Washington Evening Journal

Fairfield Ledger   Mt. Pleasant News
Neighbors Growing Together | Nov 21, 2017

Downtown Washington district added to National Registry

By Xiomara Levsen | Jun 05, 2013
This is a map of what the downtown Washington area that was included in the National Registry of Historic Places district. The area includes Central Park, the Marion Avenue Baptist Church, the Corner Cremery, and extends to Second Avenue. Blair House and the city hall are not included in the district. Chairperson Mary Patterson said because of the designation, private business owners and homeowners can get government grants to return property to a more historical feel.

By Xiomara Levsen
The City of Washington’s Historic Preservation Commission will have something to celebrate at Thursday’s Farmers Market.
An 11-block district of downtown Washington has been added to the National Registry of Historical Places, said chairperson Mary Patterson.
“The listing on the national registry is primarily an honor,” Patterson said.
She just recently found out about the National Parks Service decision to list downtown Washington.
“I first found out at the end of May,” Patterson said. “There is a weekly announcement of all the properties in the United States that were approved in the previous week.”
She wasn’t expecting the decision to come so fast.
“They had told us it would be late summer or early fall, so it took me by surprise,” Patterson said.
An announcement of the listing on the National Registry of Historical Places will be made on Thursday evening during the Farmers Market, again at 6:30 p.m. and during the municipal band concert, Patterson said.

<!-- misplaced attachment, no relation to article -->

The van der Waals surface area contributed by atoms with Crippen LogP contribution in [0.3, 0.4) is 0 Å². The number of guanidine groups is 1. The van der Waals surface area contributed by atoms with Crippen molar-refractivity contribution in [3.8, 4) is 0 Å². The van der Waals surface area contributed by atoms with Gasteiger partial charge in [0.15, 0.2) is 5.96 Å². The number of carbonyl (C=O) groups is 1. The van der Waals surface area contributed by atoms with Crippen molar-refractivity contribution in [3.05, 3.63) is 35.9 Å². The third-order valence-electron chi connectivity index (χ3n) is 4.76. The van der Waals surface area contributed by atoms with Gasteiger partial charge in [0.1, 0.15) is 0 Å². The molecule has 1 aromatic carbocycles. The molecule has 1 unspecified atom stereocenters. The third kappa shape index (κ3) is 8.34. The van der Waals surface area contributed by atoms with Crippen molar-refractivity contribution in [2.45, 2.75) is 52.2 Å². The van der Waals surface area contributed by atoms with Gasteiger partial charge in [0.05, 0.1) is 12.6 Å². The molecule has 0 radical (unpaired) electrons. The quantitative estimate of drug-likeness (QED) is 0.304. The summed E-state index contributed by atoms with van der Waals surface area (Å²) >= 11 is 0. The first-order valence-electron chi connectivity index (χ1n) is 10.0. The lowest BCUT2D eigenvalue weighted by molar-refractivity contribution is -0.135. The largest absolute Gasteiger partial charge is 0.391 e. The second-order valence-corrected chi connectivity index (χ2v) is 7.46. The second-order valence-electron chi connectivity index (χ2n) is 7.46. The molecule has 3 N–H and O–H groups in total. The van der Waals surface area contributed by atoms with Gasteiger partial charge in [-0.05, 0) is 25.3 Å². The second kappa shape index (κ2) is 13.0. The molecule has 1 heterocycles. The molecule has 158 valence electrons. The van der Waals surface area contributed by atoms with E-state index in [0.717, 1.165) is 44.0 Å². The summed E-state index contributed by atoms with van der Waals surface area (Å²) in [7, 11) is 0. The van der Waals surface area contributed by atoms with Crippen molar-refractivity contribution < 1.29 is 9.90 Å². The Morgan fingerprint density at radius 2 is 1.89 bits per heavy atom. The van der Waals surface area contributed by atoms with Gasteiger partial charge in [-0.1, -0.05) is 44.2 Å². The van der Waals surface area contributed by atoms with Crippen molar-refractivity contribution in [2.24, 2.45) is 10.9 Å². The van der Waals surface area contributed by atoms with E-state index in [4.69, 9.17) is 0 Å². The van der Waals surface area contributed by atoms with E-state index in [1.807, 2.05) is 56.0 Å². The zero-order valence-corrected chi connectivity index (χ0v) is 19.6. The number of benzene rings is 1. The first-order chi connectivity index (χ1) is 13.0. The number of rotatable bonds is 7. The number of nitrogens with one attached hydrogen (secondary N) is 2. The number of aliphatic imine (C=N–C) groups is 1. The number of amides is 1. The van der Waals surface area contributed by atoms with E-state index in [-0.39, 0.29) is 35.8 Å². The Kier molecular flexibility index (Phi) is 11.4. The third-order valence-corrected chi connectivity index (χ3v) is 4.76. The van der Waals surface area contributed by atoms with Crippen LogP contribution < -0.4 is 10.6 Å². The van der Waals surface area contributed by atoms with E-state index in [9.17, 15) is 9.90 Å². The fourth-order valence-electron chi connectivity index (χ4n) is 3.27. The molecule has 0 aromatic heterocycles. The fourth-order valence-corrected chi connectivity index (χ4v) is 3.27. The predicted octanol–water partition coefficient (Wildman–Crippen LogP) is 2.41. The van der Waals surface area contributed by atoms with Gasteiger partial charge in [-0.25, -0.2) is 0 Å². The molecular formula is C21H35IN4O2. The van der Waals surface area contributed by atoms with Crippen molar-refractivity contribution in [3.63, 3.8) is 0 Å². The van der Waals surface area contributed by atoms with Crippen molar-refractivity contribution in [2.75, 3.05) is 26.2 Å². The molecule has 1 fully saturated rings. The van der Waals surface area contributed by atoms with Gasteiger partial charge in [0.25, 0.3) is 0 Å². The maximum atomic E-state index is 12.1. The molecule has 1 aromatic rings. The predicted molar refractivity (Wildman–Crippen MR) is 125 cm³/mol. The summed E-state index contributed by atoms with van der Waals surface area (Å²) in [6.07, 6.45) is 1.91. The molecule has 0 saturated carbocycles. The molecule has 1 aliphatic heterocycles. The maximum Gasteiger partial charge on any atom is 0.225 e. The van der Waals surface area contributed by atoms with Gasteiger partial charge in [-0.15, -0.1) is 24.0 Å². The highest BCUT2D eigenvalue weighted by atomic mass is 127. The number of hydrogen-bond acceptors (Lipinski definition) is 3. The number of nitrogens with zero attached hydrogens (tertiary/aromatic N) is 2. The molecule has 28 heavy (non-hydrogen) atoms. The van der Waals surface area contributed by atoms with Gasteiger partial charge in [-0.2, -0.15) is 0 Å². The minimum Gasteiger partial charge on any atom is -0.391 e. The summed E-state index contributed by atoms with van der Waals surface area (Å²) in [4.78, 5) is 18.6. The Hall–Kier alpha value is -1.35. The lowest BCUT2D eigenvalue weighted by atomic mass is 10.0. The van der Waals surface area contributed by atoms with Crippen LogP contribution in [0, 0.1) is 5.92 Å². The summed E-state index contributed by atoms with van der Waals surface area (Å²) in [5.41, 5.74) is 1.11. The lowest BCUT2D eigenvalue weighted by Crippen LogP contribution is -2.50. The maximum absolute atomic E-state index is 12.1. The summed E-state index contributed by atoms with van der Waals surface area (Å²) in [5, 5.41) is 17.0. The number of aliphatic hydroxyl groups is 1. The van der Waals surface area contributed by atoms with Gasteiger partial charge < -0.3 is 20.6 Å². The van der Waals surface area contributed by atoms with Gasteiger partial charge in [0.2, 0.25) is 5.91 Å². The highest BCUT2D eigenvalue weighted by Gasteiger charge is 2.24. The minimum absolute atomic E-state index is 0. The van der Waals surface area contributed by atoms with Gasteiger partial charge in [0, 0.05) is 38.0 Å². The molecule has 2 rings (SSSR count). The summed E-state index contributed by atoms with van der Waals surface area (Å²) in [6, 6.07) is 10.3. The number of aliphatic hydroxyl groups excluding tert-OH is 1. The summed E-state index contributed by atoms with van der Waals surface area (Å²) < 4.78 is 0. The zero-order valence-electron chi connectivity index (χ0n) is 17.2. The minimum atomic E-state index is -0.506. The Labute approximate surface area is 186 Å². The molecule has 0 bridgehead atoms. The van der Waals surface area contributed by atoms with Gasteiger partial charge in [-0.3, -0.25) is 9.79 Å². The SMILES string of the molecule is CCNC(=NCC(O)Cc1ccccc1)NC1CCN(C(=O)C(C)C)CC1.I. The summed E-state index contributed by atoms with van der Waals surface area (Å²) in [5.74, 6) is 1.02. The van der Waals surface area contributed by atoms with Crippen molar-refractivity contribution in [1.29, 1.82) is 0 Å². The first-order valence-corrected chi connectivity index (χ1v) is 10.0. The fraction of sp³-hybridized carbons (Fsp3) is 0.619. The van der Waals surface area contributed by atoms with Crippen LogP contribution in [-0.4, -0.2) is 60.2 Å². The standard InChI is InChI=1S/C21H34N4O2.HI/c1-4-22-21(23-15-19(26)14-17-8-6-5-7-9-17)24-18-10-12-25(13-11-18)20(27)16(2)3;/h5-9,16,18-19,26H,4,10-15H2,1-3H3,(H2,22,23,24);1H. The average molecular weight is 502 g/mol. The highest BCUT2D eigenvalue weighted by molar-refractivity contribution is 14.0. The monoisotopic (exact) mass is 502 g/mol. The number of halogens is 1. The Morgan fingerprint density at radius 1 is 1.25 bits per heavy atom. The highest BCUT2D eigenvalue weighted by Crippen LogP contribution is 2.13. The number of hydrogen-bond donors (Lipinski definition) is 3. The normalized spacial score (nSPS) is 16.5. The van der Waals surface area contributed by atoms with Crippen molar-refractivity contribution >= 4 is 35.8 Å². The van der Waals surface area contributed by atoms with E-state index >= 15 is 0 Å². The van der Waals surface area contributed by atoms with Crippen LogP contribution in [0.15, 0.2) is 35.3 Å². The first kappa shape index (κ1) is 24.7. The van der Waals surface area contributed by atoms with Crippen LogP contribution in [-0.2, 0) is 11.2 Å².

The application was sent to the state historical society in February, Patterson said. After two changes were suggested, the state historical society sent it on to the National Parks Service in Washington, D.C., where the decision was made.  
The downtown district is listed under two criteria. The first is for the commercial and governmental center of Washington and the second is for the commercial architecture, said SPARK Consulting’s Web site. SPARK is the firm the commission has been working with during the application process. A map of the district is available on the Washington Public Library’s digital resources Web site.
This has been a big commitment for the five commission members. They have been researching and working on the application for over two years, Patterson said.
“We did 790 hours of volunteer research,” she said. “There were 160 properties to research just in our 11-block area. Some of them had a lot of information and some of them are very sparse.”
Their work began in 2011. The commission applied for a grant to start the research for the nomination process. The grant was from the Historic Resources Development Program (HRDP) for about $20,000.
There were a number of steps the commission had to do to get the registry listing.
First the volunteers went to the library and researched newspapers from late 1856 until 1968, Patterson said. Also, the commission contacted SPARK Consulting of Davenport to help them decide what they should research and the application process. The final step was submitting the application for recognition.
Now that this project is done, Patterson is looking toward the future. She said the commission is working on another grant to begin another application process.
“I have applied for an additional grant to do a residential neighborhood, but we won’t know until the first of July,” Patterson said. “Well, it includes the west side neighborhood.”
The west side neighborhood would include Main, Washington, and Jefferson streets, and Sunset Park, Patterson said.

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